In a unanimous ruling, the Nevada Supreme Court struck a blow advancing
workers’ rights when it ruled in favor of an injured worker who
sustained injuries in a truck crash. In Poremba v. S. Nev. Paving, 132
Nev. Adv. Op. 24, 369 P.3d 357, 358 (2016), the Court clarified an earlier
case where it had previously ruled that injured workers may not reopen
their claims until the exhaust all settlement funds on related medical expenses.
On July 22, 2005, William Poremba was at work, driving a truck when another
driver struck Poremba’s truck with his backhoe, causing serious
injuries. Poremba filed a workers' compensation claim, which was accepted
and eventually closed. Upon closure, Poremba received a letter from his
workers' compensation insurer with instructions on how to reopen the claim should his condition worsen.
After the claim closed, Poremba sued the backhoe driver and received a
settlement of $63,500, with a significant amount of that settlement paid
directly to cover health-care providers' liens. Poremba personally
received $34,631.51 and spent approximately $14,000 of the money he received
on additional medical treatment. Poremba claims to have spent the remaining
settlement money on personal living expenses, such as mortgage payments
and food for his family.
Poremba attempted to return to work, but he was unable to do so. Needing
additional compensation for his injuries, Poremba sought to reopen his
worker’s compensation claim, but the insurer denied his request
arguing that Poremba could not reopen his claim because he spent his settlement
funds on expenses other than medical costs related to his injuries.
On appeal, the Supreme Court closely examined NRS 616C.215(2) and found
that, while the statute does require worker’s compensation benefits
to be reduced by the amount of damages recovered, the statute did not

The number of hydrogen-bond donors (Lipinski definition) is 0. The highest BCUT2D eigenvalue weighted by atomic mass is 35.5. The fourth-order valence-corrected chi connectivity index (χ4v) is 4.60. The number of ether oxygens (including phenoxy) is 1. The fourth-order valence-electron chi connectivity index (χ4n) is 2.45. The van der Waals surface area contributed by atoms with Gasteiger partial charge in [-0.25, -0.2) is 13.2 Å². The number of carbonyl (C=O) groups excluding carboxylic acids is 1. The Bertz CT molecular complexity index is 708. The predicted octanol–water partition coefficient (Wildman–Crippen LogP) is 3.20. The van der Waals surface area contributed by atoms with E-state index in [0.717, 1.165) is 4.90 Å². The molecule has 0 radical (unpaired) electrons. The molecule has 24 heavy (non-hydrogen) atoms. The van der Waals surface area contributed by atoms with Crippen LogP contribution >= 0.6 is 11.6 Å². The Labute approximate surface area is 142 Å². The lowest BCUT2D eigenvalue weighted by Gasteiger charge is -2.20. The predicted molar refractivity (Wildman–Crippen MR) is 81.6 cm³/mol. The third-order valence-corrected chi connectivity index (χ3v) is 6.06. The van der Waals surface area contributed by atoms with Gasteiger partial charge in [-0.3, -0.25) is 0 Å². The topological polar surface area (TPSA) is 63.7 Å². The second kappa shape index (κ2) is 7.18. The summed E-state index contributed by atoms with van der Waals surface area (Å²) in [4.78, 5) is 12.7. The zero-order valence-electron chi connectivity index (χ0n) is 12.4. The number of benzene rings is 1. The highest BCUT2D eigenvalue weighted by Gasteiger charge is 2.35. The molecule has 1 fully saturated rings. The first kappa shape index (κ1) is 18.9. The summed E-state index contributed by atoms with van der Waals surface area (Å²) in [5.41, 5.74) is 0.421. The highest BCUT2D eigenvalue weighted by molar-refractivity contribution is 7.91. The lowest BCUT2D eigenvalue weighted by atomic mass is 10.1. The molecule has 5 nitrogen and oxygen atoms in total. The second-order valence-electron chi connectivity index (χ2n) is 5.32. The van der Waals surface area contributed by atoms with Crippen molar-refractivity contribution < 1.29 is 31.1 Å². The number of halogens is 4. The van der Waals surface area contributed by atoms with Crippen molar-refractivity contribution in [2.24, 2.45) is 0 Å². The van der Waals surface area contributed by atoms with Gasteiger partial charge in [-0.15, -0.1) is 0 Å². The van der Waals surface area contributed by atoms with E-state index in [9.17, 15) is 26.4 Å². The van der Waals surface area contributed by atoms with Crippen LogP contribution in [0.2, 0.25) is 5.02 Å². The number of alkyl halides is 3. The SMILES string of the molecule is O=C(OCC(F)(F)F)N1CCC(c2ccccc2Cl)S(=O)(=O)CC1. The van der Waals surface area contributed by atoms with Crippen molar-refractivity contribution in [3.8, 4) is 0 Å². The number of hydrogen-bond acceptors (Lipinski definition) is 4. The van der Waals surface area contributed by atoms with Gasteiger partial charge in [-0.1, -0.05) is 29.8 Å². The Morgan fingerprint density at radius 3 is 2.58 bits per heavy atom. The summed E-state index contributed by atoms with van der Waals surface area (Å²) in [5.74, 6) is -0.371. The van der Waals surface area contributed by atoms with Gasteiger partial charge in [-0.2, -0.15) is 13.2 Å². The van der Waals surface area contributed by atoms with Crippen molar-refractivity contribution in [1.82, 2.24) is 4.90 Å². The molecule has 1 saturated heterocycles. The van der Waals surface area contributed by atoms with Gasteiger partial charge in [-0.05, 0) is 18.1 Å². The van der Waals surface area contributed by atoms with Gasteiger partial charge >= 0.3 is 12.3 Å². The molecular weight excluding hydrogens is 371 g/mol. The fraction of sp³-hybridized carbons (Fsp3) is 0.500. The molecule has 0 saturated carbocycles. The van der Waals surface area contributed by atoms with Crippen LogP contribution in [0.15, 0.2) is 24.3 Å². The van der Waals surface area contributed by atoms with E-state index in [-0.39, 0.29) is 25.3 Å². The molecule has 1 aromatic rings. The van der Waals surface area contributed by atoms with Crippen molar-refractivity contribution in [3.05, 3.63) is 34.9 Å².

limit how an injured worker is required to exhaust those proceeds before
reopening his or her claim.
The Court reasoned that “[the insurer]'s position would give
it an “unjustified windfall” at [the claimant]'s expense.
Under [the insurer]'s interpretation, it would be entitled to share
in damages for which it has not provided and will never pay compensation.
We do not interpret these statutes to require such a fundamentally unjust
result. [The insurer] did not, and will never, compensate [the claimant]
for his pain and suffering, therefore it cannot be “reimbursed”
from funds designated to compensate him for his pain and suffering.”
The Court’s ruling confirmed that an injured worker is not required
to use up all his settlement funds on related medical expenses before
he or she can seek to reopen his industrial injury claim but, instead,
can use settlement funds for reasonable living expenses, medical treatment,
or as lost wage replacement.
This case demonstrates the complex interplay between Nevada’s statutory
worker’s compensation laws and the common law governing tort liability.
For over two decades, Shook & Stone has handled complex cases just
like this one. If you or a family member have suffered an on-the-job injury
as a result of someone else’s negligence, please
contact us. We are happy to help.